Archive and backup notes

From Helpful
Jump to: navigation, search
This article/section is a stub — probably a pile of half-sorted notes, is not well-checked so may have incorrect bits. (Feel free to ignore, fix, or tell me)

Stuff vaguely related to storing, hosting, and transferring files and media:

Notes on...

Archives here typically means 'a collection of files serialized to a single file'. The "the best way to ensure a copy survives" sense is a topic in itself.


This article/section is a stub — probably a pile of half-sorted notes, is not well-checked so may have incorrect bits. (Feel free to ignore, fix, or tell me)

Tar files (also known as tarballs) are store uncompressed collections of files, with basic metadata.

Tar itself is uncompressed. A compressed tar is just taking the entire tar file and feeding it to a compressor (and this is common enough that most implementations of the tar utility know how to deal with gzip and bzip2 so that you don't have to do this extra step).

Note that while you can list a tar quickly (on a medium that can seek quickly), but you cannot list a compressed tarball without uncompressing everything.

compress a directory (and implicitly its contents), and have it report what files it's adding

tar czvf things.tar.gz dir/

decompress that to the now-current directory

tar xf things.tar.gz

list files in archive

tar tf things.tar.gz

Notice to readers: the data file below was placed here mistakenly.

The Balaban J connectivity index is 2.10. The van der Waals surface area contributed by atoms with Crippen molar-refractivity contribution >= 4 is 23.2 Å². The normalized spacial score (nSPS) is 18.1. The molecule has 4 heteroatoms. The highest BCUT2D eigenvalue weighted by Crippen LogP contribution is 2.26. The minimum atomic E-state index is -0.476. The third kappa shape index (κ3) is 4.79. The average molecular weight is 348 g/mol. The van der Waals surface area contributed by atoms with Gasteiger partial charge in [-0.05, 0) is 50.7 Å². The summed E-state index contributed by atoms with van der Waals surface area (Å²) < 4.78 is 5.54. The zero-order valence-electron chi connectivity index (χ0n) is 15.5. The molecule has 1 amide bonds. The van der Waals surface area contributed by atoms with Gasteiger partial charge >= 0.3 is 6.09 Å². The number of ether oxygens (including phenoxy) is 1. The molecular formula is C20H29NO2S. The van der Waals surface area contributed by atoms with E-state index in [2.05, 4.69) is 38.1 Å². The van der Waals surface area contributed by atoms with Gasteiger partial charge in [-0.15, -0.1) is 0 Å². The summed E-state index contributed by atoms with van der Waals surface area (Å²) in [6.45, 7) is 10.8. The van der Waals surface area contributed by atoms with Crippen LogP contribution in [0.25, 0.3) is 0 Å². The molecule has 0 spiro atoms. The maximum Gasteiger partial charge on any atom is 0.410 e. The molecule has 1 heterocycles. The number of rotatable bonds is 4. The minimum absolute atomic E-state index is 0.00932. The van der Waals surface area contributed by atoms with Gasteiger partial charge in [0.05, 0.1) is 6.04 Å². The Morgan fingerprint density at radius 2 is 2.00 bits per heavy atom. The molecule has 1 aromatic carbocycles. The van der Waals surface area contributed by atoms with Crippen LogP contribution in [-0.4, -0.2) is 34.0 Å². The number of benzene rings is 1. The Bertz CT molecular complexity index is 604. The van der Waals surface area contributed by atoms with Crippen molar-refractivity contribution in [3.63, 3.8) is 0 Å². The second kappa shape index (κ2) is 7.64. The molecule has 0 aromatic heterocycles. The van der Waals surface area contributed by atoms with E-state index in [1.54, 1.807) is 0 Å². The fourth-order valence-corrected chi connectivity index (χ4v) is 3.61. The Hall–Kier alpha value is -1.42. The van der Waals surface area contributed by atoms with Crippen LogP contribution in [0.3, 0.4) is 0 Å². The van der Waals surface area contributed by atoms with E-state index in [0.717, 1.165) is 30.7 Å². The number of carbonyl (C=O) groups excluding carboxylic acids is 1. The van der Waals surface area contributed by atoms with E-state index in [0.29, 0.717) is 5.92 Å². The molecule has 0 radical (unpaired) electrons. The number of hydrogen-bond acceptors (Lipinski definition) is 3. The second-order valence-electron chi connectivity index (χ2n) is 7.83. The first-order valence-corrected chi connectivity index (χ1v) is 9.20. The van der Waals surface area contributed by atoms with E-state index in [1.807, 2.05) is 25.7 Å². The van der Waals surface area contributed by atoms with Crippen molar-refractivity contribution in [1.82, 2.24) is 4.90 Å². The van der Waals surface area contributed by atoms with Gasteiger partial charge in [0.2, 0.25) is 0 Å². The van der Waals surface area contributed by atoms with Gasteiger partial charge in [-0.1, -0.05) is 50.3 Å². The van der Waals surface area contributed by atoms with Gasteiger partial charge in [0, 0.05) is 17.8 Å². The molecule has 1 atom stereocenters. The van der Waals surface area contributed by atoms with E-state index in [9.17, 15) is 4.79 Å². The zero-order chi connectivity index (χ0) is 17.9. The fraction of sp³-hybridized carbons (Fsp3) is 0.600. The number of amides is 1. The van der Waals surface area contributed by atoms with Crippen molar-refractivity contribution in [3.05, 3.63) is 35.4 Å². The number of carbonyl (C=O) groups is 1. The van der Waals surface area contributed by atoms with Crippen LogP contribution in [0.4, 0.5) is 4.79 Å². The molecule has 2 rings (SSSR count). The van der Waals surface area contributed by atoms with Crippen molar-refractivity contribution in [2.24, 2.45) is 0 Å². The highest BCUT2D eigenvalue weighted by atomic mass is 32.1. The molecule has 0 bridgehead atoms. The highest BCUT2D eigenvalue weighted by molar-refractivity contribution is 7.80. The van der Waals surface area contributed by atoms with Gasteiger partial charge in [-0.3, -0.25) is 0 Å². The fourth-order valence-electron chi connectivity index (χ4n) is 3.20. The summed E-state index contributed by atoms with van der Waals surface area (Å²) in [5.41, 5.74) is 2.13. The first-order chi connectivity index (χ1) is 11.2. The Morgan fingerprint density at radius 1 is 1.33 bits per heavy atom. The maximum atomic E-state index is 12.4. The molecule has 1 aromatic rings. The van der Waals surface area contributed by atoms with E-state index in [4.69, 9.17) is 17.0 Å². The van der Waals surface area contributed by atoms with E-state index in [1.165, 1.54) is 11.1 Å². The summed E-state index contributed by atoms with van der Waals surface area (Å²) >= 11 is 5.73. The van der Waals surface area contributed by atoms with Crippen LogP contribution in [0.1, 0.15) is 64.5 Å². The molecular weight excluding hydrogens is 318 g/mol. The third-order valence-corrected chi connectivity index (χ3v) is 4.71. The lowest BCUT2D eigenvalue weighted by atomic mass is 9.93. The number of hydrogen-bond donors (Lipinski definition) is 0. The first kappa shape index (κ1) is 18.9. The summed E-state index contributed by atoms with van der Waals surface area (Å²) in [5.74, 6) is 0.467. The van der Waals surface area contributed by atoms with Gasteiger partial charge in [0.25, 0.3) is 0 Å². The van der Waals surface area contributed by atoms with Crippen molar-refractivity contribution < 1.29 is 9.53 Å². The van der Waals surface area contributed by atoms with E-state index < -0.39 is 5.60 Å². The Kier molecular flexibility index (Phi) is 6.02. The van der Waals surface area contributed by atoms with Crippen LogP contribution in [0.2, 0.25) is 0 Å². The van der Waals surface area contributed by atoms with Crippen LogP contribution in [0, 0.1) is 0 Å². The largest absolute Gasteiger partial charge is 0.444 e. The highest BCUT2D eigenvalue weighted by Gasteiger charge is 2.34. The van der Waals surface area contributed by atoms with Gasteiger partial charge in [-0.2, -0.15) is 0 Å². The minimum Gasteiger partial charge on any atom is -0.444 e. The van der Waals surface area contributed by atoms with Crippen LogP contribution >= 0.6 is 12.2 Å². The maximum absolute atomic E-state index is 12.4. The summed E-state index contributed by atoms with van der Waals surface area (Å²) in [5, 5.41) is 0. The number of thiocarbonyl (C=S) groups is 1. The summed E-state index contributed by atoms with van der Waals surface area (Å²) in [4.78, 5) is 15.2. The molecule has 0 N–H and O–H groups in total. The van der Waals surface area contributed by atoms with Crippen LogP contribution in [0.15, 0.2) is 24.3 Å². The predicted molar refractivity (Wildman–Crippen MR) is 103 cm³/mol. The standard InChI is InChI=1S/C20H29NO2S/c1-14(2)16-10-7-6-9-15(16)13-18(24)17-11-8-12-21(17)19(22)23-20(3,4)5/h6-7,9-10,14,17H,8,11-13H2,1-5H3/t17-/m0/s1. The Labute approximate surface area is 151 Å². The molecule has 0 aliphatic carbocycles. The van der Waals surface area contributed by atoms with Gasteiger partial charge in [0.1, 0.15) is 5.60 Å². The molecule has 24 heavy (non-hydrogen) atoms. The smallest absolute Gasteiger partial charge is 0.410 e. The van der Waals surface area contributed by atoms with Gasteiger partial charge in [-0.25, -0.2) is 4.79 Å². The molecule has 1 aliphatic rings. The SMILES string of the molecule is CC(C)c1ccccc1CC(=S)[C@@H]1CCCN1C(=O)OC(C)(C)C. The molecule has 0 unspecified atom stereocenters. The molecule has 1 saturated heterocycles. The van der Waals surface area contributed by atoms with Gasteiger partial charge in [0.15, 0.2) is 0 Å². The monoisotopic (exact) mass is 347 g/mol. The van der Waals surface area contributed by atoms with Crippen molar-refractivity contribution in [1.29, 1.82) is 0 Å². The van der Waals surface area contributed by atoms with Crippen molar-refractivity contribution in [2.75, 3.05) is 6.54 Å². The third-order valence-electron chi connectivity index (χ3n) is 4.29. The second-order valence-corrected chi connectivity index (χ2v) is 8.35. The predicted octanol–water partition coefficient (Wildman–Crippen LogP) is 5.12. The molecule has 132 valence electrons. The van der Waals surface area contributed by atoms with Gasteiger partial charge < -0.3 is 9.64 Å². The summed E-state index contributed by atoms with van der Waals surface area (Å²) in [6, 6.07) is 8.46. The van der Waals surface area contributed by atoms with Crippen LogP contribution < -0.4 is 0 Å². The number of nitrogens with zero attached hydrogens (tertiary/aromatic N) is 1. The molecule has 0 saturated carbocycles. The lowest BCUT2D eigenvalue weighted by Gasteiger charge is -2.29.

(note: while these are options and equivalent to
-c -z -v -f
-x -f
-t -f
,    the minus can be omitted on the clumped form, because of historical reasons)


  • c means 'create archive'
  • x means 'extract archive'
  • v for verbose, "list files you're adding / extracting", useful e.g. to see tarfile creation is taking in the right files
  • f means 'archive filename follows as next argument'

  • z for gzip (for a .tar.gz / .tgz)
  • j for bzip2 (for a .tar.bz2 / .tbz2) - not available in older versions

On compression:

  • newer versions of tar detect gzip (and bzip2), meaning you can omit z (or j) when using reading archives
  • for larger files when compression is not necessary, it's faster to skip it
because there is no index, meaning e.g. listing is the speed of seeking, which is fast on uncompressed but on compressed is the speed of decompressing

On paths and permissions

On the same host, preserving UID/username, GID/groupname, and permission bits can be very handy, particularly when restoring a backup.

Across hosts, there is usually no meaning/point to this, and worst-case it is a security problem due to permission bits.

As such, you may like
when extracting, to make tar set the UID and GID of the unpacking user, instead of those stored in the archive.

There are a few related options such as (not) applying umask.

Filtering what to add

e.g. in "Make a backup of my website code, but exclude that huge image directory:"

tar czvf ~/backup/code-$(date +%F).tgz . --exclude 'img/*'


  • globs are used, so you probably want to have tar interpret them, not the shell, hence the singlequotes.
  • here meant for a daily file in a cronjob, as
    date +%F
    outputs something like 2017-04-22